Ms. Ahmad is by no means the only writer of dystopian fiction: Lara Markstein, Michael Kardos, Olivia Clare, and others contribute dystopias set in such wreckage-prone locales as shopping malls and acting schools. In an anthology concerned with our current toxicities, it makes sense. Dystopias are very good at allegorizing social forces like sexism, something that young-adult writers have known for a long time. As the boundary between Y.A. and literary fiction blurs, more and more writing crosses genre boundaries. For example, the noted journalist Jabari Asim, who also writes books for children, contributes a poem. 

There's also plenty of realism in the pages of the Pushcart, notably "The Loss of Heaven" by Dantiel W. Moniz, first published in The Paris Review. She crafts a sensitive portrait of an aging, blue-collar Black man whose wife is dying of cancer and whose grief leaves him horribly vulnerable to violence. Several other short stories are set in middle and high schools, where weird things happen, giving them a sci-fi feel despite their realism.

The nonfiction selections tend toward the ecological: salmon fishing in a changing climate with Cathryn Klusmeier ("Gutted"); Rebecca Cadenhead, a Harvard-bound student and the only Black girl in a group of gap-year kids, slaughtering a lamb in Patagonia in her study of class and privilege ("My First Blood"); Lea Purpura in "The Creatures of the World Have Not Been Chastened," looking, as only she can look, at a dead deer; another study of class and Covid-19, but through the eyes of a single mom (Jennifer Bowen Hicks) looking at cows. The social context is never far from these pastoral scenes.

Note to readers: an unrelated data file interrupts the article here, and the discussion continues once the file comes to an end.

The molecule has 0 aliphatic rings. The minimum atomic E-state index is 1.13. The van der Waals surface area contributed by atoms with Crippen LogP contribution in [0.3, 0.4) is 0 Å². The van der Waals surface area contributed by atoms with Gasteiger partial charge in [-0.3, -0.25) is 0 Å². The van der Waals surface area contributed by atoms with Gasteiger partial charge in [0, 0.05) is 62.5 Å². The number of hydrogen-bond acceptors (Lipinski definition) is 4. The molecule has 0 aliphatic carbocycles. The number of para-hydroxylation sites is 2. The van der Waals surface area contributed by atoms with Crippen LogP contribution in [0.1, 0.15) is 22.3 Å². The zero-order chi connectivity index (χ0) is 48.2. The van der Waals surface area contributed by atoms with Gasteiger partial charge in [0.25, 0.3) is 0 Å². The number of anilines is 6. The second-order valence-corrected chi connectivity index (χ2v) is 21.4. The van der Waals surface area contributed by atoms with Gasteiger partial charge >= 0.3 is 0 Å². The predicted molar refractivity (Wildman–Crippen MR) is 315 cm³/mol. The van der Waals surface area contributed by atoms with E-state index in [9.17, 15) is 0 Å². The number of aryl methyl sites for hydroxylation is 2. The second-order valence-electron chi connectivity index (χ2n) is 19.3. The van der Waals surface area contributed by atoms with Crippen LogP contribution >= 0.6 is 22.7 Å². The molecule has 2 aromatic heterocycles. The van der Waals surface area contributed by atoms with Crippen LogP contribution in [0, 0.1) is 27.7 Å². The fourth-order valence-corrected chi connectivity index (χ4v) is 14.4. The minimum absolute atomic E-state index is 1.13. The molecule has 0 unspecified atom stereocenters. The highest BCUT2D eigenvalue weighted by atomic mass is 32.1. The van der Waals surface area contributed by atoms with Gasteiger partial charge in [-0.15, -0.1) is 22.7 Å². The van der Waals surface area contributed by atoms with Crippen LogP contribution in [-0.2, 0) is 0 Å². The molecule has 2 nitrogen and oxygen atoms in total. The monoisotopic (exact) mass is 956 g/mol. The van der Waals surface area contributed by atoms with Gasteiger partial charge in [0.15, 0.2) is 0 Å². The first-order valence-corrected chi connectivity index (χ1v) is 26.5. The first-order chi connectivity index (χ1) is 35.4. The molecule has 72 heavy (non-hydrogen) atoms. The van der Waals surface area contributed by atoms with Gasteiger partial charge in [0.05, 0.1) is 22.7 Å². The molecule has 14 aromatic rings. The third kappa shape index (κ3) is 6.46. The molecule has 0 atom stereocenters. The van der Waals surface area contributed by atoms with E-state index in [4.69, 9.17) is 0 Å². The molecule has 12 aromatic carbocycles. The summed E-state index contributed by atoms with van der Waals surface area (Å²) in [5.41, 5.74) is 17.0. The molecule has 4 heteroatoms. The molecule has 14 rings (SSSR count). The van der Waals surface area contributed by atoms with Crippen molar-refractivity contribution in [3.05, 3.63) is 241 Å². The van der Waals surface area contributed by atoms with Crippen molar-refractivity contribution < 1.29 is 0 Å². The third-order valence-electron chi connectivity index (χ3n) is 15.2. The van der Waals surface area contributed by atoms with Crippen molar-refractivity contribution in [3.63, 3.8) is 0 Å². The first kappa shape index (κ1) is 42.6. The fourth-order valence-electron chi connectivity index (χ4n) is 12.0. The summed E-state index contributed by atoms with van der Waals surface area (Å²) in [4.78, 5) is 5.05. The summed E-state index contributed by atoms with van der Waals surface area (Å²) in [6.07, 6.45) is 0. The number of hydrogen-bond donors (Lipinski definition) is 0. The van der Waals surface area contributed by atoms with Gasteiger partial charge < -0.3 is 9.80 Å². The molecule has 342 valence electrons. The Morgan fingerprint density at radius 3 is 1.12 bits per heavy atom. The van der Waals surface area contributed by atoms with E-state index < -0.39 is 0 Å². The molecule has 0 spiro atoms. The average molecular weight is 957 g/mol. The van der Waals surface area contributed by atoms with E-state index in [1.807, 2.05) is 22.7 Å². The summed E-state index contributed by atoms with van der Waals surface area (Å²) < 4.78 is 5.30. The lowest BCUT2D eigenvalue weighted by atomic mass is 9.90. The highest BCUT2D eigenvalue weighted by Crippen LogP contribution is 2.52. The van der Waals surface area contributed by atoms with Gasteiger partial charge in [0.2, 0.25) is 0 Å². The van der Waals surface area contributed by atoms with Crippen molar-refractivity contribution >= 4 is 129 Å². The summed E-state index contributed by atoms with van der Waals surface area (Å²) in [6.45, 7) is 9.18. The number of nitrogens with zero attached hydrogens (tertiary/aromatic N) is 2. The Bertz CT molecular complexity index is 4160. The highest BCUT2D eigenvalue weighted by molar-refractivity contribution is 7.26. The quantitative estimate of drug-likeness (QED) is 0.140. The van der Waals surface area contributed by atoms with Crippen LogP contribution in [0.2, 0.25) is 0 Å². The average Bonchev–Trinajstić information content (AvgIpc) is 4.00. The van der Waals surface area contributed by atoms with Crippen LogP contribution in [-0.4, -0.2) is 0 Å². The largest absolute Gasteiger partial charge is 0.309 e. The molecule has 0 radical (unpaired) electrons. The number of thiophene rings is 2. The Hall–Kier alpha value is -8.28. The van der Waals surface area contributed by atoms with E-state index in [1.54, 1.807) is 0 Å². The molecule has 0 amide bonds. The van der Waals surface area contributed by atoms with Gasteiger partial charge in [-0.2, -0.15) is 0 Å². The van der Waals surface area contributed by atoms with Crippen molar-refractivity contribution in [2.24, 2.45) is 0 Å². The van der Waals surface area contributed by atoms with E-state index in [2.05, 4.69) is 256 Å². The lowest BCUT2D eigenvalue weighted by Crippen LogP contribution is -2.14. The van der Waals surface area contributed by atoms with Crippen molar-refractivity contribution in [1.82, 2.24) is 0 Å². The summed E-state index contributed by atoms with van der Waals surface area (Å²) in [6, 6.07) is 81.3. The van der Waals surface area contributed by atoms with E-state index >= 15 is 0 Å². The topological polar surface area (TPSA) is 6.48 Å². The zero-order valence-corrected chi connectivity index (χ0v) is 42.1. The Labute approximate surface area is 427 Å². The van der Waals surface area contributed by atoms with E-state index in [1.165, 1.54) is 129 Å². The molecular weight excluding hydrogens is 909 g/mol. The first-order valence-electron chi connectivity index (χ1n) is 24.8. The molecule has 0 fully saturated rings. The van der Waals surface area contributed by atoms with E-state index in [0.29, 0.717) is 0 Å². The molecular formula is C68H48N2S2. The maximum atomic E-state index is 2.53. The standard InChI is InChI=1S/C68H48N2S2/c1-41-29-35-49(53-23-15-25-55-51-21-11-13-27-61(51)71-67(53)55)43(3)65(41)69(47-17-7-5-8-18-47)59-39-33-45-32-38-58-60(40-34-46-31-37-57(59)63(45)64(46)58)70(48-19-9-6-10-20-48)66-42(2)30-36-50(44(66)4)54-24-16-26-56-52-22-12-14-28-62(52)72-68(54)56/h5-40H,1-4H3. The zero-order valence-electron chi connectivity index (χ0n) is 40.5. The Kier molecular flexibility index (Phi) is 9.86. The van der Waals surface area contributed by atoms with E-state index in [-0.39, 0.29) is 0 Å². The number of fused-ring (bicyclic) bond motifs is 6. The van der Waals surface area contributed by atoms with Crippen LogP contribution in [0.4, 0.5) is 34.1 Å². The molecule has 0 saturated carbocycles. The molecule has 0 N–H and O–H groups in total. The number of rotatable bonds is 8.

In other essays and poems, Black Lives Matter makes several appearances, as do #MeToo, dating apps, gentrification, anticolonialism, the pandemic, and household pets, whether here in the U.S. or in Yemen (Threa Almontaser's brilliant poem "Muslim With Dog").

Given the care for the order in which the Pushcart selections appear, there's a lot of pressure on that last spot. How do you end such a comprehensive survey of social ills and the unique individuals who experience them? Leora Smith rises to the task with her essay "The God Phone." Set at the Burning Man festival over a number of years, it documents a recurring art installation, a phone booth set up at the site for talking to God. Any participant can pick up the phone and God will answer. Who's on the other end? Other Burning Man participants. The phone line leads to a "secret location" that festival-goers quickly find and then staff. 

Of course, none of these volunteer Gods have any particular qualifications to handle the calls that come in, which range from silly banter to serious questions one would assume are better directed to suicide hotlines. Except the essay reveals how essential the connection between one ordinary person and another is. God is right there in other human beings — beings who may not look like you, share your experiences, or suffer the same socially inflicted indignities, but who, like readers of literature, can imagine across those differences. They are beings who, like readers of this anthology, will find deep pleasure and urgent relief in the awakening that each point of contact with another brings.


Julie Sheehan is the director of the B.F.A. program in creative writing at Stony Brook University. She lives in East Quogue.

Bill Henderson lives in Springs.